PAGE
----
Most ghostwriters charge on a per word basis, so the contract should specify how many words the author should expect to receive. Most clients think in terms of pages, but that just isn’t precise, because the number of words per page really depends on the font style and size chosen. I like to include the agreed-upon word count along with a rough page estimate for clarity.
It’s a good rule of thumb to consider that there are 250 words per page, so a 200 page manuscript should run about 50,000 words.
A Description of the Project
If possible, you might include the genre or a rough description of the book in the contract, along with the title. This description doesn’t need to be long. An example might be, “The life story of Mary Smith” or “A science fiction novel.”
It’s important to mention the specifics of the service you will provide. For instance, as a ghostwriter, I can’t promise that the book will be published. It is a good idea to state that concept within your contract. I also don’t create the cover design or work on layout, nor do I provide illustrations or photographs (again, I make that clear inside my contract).
My job as a ghostwriter is to create a well-written manuscript that is as error free as I can get it. I work with a few proofreaders and editors to produce an as near-perfect product as possible. I think it’s important to have a number of eyes review the final document before turning it over to the client.
Address copyright issues in your ghostwriting contract, making it clear that the client will own all the rights to the final work. They are the author and own all the right so the work. It’s always the client’s book and they can publish it in any form they desire. As a ghostwriter, I own no claim or rights at all.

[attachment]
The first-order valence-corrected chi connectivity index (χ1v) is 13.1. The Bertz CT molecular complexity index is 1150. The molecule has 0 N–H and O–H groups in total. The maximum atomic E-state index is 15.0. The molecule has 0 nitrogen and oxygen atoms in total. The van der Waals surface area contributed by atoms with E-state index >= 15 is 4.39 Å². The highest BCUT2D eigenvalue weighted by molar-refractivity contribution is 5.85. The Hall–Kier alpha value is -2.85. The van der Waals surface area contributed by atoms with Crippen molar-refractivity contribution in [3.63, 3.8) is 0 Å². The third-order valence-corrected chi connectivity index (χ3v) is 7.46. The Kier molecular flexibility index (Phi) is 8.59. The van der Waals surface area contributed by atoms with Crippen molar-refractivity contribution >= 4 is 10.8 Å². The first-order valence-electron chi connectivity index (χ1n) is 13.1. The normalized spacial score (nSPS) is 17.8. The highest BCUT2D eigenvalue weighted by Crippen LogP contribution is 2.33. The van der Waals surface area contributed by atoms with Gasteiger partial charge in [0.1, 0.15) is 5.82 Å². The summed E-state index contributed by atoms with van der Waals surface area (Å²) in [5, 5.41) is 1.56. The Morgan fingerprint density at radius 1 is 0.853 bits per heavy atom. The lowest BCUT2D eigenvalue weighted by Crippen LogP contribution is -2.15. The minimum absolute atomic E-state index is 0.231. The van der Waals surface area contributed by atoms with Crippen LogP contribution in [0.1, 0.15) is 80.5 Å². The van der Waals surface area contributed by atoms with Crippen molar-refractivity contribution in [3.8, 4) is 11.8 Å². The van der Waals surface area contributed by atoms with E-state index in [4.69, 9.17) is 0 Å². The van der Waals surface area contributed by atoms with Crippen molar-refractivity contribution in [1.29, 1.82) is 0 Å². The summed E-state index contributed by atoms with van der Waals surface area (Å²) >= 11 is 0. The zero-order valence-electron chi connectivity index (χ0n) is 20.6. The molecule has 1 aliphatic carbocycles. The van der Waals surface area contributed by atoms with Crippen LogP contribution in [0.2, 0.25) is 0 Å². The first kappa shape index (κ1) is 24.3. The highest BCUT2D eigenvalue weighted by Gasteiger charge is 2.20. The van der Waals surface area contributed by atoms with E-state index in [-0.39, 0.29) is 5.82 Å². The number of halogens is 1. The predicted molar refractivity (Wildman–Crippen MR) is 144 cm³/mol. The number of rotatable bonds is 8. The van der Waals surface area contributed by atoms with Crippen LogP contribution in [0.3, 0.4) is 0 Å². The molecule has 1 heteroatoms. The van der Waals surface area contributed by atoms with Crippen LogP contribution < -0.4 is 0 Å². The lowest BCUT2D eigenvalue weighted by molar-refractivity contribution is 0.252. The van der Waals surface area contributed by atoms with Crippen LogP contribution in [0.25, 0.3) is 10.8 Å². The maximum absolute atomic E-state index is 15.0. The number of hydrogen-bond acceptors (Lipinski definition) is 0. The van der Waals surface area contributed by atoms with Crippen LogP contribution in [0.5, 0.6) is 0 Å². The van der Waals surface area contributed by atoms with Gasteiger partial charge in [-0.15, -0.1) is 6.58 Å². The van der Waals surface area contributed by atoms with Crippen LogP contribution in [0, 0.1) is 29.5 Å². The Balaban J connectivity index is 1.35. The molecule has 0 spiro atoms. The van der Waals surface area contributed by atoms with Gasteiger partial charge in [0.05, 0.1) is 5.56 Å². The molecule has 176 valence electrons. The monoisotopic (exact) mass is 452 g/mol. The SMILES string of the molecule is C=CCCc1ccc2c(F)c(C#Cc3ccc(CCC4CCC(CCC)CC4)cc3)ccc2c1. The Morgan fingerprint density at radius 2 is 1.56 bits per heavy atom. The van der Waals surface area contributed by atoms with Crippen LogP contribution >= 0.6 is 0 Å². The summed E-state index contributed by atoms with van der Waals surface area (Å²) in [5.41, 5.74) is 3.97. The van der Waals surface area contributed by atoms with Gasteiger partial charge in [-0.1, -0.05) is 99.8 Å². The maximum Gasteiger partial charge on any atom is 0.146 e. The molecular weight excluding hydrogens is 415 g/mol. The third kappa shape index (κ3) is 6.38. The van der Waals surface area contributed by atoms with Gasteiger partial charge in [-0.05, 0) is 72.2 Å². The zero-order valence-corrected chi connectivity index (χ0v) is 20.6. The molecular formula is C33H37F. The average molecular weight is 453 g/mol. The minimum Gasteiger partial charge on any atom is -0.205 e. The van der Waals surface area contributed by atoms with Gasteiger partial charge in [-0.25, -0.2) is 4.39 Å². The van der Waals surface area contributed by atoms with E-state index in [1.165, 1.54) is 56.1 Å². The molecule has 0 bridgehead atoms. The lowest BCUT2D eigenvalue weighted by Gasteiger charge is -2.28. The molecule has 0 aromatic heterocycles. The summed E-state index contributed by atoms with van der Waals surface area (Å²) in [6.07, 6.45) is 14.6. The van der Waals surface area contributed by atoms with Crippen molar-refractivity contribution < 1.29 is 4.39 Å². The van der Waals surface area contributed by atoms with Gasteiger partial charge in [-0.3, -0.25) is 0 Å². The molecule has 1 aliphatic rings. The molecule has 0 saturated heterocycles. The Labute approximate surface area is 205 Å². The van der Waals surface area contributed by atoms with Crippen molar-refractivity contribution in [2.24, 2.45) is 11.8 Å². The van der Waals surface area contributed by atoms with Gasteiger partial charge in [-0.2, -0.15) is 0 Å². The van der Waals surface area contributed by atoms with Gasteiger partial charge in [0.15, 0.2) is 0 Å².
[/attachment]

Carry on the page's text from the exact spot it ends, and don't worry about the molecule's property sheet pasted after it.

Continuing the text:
It’s to be expected that the client will have revisions for the ghostwriter as pieces are submitted. However, if the number of revision requests isn’t specified, the process can be endless. Back and forth, back and forth can ruin a book.
Personally, I allow the client one set of revisions per milestone, but will of course make minor revisions along the way. Since we always work off of a detailed outline, there usually isn’t a need for any drastic changes during the revision process.
Often a client requires confidentiality because of the nature of the project. Perhaps the ideas are unique and cutting edge or the author simply doesn’t want anyone to know he or she had help writing their book. If this is the case for your project, definitely include a confidentiality clause within the contract.
Things That Could Go Wrong
Most likely everything will go smoothly throughout the process, but it’s always good to put in a clause covering what happens if one party wants to terminate the agreement prematurely.
In addition, consider limiting the damages and agreeing to arbitration to resolve all disputes.
A ghostwriting contract is something you’ll need for any large project. It shouldn’t be taken lightly as it could save you from unnecessary headaches in the future. If you have any questions or concerns, please consult a lawyer. It’s worth the investment!